Remember, never leave your luggage unattended. Even if it’s for five minutes. My uncle left his luggage by the gate while he went to the bathroom right across from it. He came back to find three security people surrounding it and whispering into their walkie talkies.
Depending on when you’re flight is, you might have a prayer come in and then out while you’re waiting at the gate. Since I’ve been traveling through the winter this last year, it’s happened to me multiple times. Very few American airports have a chapel or prayer room inside the terminal. It makes little sense to go through the hassle of leaving the terminal and then coming back through security a second time, so pray inside the terminal. What I do is walk around until I find a relatively empty gate and then pray there, using my carry-on as a sutrah. Yes, you’re out in the open, but most people are too wrapped up in their own lives to care about what you’re doing. No one’s ever bothered me and once, another Muslim even came and joined me in salah.
If you need to make wudu, I’ve found the best place to make wudu is a family bathroom. Most airports have a men’s bathroom, a women’s bathroom, and a family bathroom in between for changing diapers or breastfeeding or for handicapped people. They’re large, are single-occupancy, and lock behind you. Perfect for when you can’t do masah over your socks and need to put your foot in the sink. When you do this, however, make sure you clean up the bathroom after you’re done. It’s just poor adab to leave the bathroom a mess. After making wudu, run some water in the sink to clear any lint that came off your foot. Take a stack of paper towels and throw them on the ground. Spread them around with your shoe to dry the floor. Use another paper towel to pick them up and throw them away.
Once it’s time to board, wait for your group to be called. There’s no need to be in a rush to get on the plane so don’t knock people over in your haste to get in line. After boarding the plane, head to your seat (unless you’re flying Southwest, in which case, pick any). If you see someone struggling to get their carry-on in the overhead compartment, help them! My sister says that about 90% of the time, the men behind her let her struggle and jump to get her carry-on inside the compartment instead of being gentlemen and helping her put it in. Be the 10%. When you get to your seat, stow your carry-on in an overhead compartment and then settle down for the flight. Don’t stand there in the aisle taking your time. There’s a line behind you and you don’t want to hold them up.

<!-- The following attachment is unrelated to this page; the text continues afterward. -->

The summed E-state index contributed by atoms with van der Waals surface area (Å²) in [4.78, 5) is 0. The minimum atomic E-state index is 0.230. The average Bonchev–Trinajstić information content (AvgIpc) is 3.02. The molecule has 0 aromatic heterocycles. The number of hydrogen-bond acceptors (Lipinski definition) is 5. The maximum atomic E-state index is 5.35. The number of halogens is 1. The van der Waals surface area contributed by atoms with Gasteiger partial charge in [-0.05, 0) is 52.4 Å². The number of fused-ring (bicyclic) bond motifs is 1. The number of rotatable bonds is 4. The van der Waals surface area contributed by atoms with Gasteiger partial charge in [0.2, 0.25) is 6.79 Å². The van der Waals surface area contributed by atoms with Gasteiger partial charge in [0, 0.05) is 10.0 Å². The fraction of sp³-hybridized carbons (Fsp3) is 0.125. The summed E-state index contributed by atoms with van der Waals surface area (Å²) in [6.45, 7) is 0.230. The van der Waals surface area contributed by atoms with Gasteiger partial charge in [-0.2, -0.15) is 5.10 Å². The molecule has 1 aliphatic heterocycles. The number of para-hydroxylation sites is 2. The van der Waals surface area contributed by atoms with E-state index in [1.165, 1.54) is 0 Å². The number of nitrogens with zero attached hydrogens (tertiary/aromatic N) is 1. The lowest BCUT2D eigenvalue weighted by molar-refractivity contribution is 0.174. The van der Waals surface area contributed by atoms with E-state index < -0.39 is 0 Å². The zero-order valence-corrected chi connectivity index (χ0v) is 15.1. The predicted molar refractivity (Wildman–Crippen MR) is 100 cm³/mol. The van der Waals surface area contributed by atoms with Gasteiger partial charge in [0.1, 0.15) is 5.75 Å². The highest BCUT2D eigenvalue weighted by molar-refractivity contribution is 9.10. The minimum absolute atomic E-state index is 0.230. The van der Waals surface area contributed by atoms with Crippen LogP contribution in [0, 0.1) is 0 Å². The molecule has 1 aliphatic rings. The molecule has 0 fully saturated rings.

If you’re flying alone and someone asks to switch seats with you, be a gentleman and say yes. Sometimes couples book flights at the last minute and are separated. A seat change makes little difference to you but can make the flight much more enjoyable for them if they’re together.
The pilot will tell you that descent has begun way before it’s relevant to you. Ignore everything until you actually touch down. Actually, I usually keep reading my book until the plane has come to a complete stop. Some people make a big show of getting up as soon as the plane has stopped. There’s no point in hurrying this. You’re not going to leave before the people ahead of you get out. If you’re in the middle or back of the plane, this will take a good few minutes. Make sure you have everything that you came on with and then wait.
Once the people three or four rows ahead of you are opening their overhead bins and getting out, stand up and wait your turn. As the row before you empties out, step into the center and grab your carry-on from the overhead bin. Start walking out. When you exit the plane, smile and say thank you to the stewards/stewardesses. Head to baggage claim or ground transportation. If you don’t know where that is, don’t worry. Just follow where everyone else is going.
If you checked in a bag, get it from baggage claim. You might be waiting a while for it. If you just had carry on, head to ground transportation and find your ride. For Uber or other pick up, make sure you’re standing outside of arrivals and not departures! Find baggage claim and then exit from there instead of going out the first door you see.
That’s all there is to it. The first time you travel alone, it might be a little scary. Insha’Allah, this guide will make it just a little bit easier.